The Press-Citizen, an Iowa City newspaper, reported that a deputy state auditor found that about half of more than 500 laptops issued to University of Iowa Hospitals and Clinics (UIHC) employees last summer did not have the encryption software necessary to protect sensitive information.
It only took Hurricane Sandy a few days to sweep across the East Coast, but the damages continue to pile up months down the line. Many businesses are still feeling the superstorm's wrath and are working hard to get back to regular operations.
One new technology that is becoming more prevalent in daily operations is cloud computing. Panelists at the annual State of the Net technology policy conference discussed what companies should take into consideration when trying to integrate their systems.
The Associated Press explored how some New York residents are still facing difficulties following Hurricane Sandy. The rebuilding process has been far from easy, and many are still unable to return to their homes and have had to find shelter elsewhere.
Businesses and nonprofit organizations that apply for the program could receive up to $2 million to repair or replace storm-damaged property. Homeowners could be eligible for as much as $200,000 in assistance to fix their residence.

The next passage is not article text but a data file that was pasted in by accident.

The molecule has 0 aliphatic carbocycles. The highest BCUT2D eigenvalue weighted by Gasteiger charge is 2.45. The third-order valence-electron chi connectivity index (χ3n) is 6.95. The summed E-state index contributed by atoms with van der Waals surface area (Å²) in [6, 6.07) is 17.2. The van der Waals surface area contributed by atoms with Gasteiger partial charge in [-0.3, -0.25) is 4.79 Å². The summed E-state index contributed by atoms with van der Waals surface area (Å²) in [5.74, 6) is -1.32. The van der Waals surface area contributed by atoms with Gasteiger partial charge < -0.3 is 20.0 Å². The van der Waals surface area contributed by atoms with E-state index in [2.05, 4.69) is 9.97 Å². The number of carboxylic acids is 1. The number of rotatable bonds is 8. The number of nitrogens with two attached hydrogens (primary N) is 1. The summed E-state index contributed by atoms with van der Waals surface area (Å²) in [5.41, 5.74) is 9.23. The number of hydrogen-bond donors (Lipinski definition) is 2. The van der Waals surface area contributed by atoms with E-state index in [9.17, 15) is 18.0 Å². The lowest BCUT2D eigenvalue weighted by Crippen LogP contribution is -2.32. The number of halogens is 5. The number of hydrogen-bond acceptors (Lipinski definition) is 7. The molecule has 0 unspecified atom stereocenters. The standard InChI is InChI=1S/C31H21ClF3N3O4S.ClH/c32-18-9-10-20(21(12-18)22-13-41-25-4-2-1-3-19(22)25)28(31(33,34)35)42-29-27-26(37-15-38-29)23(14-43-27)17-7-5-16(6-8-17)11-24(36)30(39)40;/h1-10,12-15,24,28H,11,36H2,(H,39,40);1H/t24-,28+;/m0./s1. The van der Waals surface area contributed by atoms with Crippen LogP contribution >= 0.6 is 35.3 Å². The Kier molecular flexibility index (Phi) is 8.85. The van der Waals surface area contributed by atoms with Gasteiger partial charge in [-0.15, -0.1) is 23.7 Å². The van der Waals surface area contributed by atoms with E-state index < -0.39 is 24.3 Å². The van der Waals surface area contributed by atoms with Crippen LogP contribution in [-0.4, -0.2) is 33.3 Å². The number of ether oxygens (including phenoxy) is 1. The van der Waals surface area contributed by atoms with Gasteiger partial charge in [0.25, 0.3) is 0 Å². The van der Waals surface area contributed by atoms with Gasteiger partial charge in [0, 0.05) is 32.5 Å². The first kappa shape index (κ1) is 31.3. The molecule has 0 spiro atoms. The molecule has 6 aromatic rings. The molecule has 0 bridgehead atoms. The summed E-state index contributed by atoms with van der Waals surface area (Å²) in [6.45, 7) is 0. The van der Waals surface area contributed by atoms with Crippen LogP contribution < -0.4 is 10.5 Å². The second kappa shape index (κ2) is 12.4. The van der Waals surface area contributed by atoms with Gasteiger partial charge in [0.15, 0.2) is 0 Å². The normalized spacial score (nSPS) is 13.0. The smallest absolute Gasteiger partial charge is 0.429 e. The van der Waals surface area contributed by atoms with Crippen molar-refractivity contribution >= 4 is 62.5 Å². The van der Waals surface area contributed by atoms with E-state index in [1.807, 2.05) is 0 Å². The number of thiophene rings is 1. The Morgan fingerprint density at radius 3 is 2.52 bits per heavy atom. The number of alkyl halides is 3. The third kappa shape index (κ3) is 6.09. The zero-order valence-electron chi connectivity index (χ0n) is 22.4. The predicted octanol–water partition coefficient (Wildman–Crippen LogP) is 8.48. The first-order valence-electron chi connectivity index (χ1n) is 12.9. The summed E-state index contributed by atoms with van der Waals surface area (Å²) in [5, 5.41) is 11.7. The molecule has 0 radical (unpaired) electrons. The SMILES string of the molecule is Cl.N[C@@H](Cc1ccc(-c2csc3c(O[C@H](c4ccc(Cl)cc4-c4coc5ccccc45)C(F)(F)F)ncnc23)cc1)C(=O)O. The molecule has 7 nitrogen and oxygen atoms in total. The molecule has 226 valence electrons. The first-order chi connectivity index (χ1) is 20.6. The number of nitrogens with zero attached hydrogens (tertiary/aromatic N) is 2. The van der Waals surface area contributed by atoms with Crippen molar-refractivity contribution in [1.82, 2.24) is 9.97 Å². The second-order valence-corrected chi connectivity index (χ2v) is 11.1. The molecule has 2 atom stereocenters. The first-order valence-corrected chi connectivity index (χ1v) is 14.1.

While this event involves a lost device, the previous breach occurred last March when Eastern European hackers gained access to healthcare information for close to 780,000 Medicaid patients in Utah.
According to the Associated Press, some East Coast areas are toying with the idea of steel sea walls. The extra protection would provide a barrier between the boardwalks and the shoreline in order to stop devastating storm surges from breaking through.
Properly educating workers on company protocol is important for businesses of all sizes. As technology is ever-evolving, it's crucial to ensure that all workers are up-to-date on the latest security measures.
A state of emergency was issued for Tennessee and according to the Tennessee Emergency Management Agency (TEMA), as much as a quarter inch to half inch of ice could coat roadways and power lines.
In 2010, the Hospice of North Idaho experienced a security issue when a laptop was stolen filled with unencrypted information containing health data on 441 patients.